Here come the gulls: angry seagulls attack terrified animal-loving student
Seagulls ‘dive-bombed’ Shannon Harris, leaving her with large, bloody cut on the top of her head
A fine art student from Aberystwyth University was pecked in the SKULL when she was attacked by seagulls outside her house.
Shannon Harris, 18, like a real-life Melanie Daniels from Alfred Hitchcock’s The Birds, was dive-bombed by several seagulls and pecked repeatedly on the head – leaving her with a deep cut to the top of the head – after she attempted to help a seagull chick that had wandered into the road.
She had been smoking a cigarette outside her house when she spotted the chick and moved towards it in an attempt to make it move.
However, the animal lover’s efforts only succeeded in attracting attention from the chick’s mother. The bird – along with two to three others – aggressively attacked Shannon in what locals are describing as the latest in a spate of seagull attacks.
She said: “The next thing I knew, I was running back to my house, with one seagull caught in my hair, and three or four swooping down on me, clipping their beaks”.
Anyone who has seen Finding Nemo will be aware that seagulls are doggedly persistent, so it will come as no surprise to learn that Shannon was only able to stop the attack by running back indoors.
She said: “I was terrified, and my hands were shaking so much I couldn’t un-lock my front door.
“I didn’t realise at first that my head was bleeding – it was just pounding. I went up into my room, and when I looked in the mirror, I soon realised there was blood mangled in my hair.”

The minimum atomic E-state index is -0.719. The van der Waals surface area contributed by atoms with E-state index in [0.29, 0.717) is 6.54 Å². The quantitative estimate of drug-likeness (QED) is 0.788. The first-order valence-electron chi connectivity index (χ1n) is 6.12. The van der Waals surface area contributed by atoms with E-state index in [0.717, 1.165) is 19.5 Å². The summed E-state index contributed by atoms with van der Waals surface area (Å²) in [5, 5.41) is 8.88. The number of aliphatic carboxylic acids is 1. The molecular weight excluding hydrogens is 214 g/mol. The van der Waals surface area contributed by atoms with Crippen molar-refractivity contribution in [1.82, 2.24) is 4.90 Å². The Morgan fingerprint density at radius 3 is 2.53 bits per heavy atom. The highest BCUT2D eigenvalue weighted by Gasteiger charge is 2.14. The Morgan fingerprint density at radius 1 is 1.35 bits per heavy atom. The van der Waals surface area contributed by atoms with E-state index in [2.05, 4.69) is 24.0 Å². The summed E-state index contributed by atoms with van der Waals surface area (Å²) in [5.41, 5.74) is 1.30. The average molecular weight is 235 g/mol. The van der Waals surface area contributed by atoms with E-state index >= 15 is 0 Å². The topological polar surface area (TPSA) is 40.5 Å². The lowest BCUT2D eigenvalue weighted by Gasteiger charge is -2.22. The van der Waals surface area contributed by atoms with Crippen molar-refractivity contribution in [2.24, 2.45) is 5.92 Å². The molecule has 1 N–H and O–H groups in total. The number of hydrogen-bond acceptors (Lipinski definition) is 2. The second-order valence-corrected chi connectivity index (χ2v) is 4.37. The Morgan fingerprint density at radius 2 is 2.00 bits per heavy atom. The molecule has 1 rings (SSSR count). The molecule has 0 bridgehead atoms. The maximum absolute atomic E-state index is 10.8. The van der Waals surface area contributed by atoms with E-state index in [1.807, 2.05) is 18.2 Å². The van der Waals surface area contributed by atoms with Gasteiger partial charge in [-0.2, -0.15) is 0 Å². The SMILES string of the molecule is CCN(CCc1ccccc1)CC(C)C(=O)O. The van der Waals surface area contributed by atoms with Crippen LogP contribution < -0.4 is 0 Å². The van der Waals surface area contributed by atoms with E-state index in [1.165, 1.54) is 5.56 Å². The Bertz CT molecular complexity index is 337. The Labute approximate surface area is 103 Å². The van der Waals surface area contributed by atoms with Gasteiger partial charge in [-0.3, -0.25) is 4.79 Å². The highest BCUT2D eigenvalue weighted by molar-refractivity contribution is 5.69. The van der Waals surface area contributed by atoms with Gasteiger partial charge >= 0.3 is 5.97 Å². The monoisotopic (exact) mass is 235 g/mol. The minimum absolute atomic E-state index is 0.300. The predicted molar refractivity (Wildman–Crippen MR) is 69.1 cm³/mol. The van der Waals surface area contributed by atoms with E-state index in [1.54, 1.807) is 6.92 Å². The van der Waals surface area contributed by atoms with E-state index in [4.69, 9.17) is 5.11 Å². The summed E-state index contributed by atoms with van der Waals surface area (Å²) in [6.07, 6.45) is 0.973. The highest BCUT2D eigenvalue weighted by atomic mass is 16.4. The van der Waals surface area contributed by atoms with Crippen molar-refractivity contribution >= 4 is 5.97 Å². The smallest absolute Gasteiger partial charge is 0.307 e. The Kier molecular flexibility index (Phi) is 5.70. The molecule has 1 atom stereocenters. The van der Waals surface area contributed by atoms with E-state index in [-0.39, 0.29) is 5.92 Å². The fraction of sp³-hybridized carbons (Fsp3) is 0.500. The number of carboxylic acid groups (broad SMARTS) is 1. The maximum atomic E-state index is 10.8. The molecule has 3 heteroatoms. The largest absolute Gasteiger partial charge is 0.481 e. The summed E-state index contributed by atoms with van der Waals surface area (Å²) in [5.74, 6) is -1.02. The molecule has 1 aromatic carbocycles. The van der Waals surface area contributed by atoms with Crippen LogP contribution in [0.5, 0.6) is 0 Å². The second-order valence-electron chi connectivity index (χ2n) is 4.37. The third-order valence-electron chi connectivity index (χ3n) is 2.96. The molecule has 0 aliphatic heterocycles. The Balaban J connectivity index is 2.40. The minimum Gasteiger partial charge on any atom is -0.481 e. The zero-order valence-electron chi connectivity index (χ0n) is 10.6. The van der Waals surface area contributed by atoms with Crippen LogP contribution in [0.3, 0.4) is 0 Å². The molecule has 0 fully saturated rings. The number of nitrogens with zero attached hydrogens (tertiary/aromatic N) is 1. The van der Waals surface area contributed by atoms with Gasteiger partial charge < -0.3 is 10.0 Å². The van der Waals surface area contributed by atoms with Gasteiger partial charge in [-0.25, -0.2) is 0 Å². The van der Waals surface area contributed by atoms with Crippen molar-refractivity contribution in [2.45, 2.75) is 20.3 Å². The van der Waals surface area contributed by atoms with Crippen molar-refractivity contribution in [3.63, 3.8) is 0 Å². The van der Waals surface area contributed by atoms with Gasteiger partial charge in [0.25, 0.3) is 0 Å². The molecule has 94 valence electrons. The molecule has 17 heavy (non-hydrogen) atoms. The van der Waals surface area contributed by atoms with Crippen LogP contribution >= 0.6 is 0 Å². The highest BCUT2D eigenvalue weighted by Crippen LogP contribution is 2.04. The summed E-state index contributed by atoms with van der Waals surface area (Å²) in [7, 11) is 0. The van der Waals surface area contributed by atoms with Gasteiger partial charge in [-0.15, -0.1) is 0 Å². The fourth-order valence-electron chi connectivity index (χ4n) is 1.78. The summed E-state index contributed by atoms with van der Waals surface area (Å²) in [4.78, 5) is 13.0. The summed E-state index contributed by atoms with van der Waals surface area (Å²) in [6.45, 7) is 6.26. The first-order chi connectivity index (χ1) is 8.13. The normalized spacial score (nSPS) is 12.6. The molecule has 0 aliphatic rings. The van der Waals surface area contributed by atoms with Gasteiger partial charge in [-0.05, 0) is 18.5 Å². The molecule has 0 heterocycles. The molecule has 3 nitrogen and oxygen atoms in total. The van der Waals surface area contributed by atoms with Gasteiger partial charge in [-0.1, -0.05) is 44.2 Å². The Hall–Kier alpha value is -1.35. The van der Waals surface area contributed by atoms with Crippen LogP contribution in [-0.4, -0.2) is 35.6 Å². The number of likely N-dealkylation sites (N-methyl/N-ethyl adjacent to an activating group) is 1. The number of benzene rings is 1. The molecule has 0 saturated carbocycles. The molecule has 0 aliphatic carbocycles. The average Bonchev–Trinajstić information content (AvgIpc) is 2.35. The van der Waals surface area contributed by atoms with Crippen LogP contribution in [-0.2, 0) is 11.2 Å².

Thankfully, Shannon, who is from Birmingham originally, did not require medical treatment for her injury.
However, she was left shaken by the attack and says she will think twice about going near seagulls in the future.
“I love animals and wildlife but it will teach me to keep away in future.”
This story isn’t the first time a university student has fallen foul of the animal kingdom. Last April, students at Warwick were attacked by militant geese that were nesting near a footpath.
Warwick again found itself with a bird problem earlier this year, when foreign students started to be targeted by an angry, racist swan.
University bosses were forced to erect a fence around a lake in order to stop the 4ft tall bird from attacking people. Bizarrely, the bird only seemed to attack students from ethnic minorities.
One 24-year-old student from India said: “These swans are very annoying, and the students feel as though they’re being bullied.
“I’m from India, and they attack me especially, they focus straight on me.
“We’ve been warned that the swans will be a bit feisty at this time of year, but they go for me all year round.
“I think they don’t like too many Indians in England – maybe the swans here are a little bit racist.”
Italian student Albertina Crocetti, 24, said at the time: “It’s bizarre, she doesn’t seem to like foreigners and attacks them to defend her nest.
“She’s a true right winger that’s for sure – they certainly seem to be racially motivated incidents.”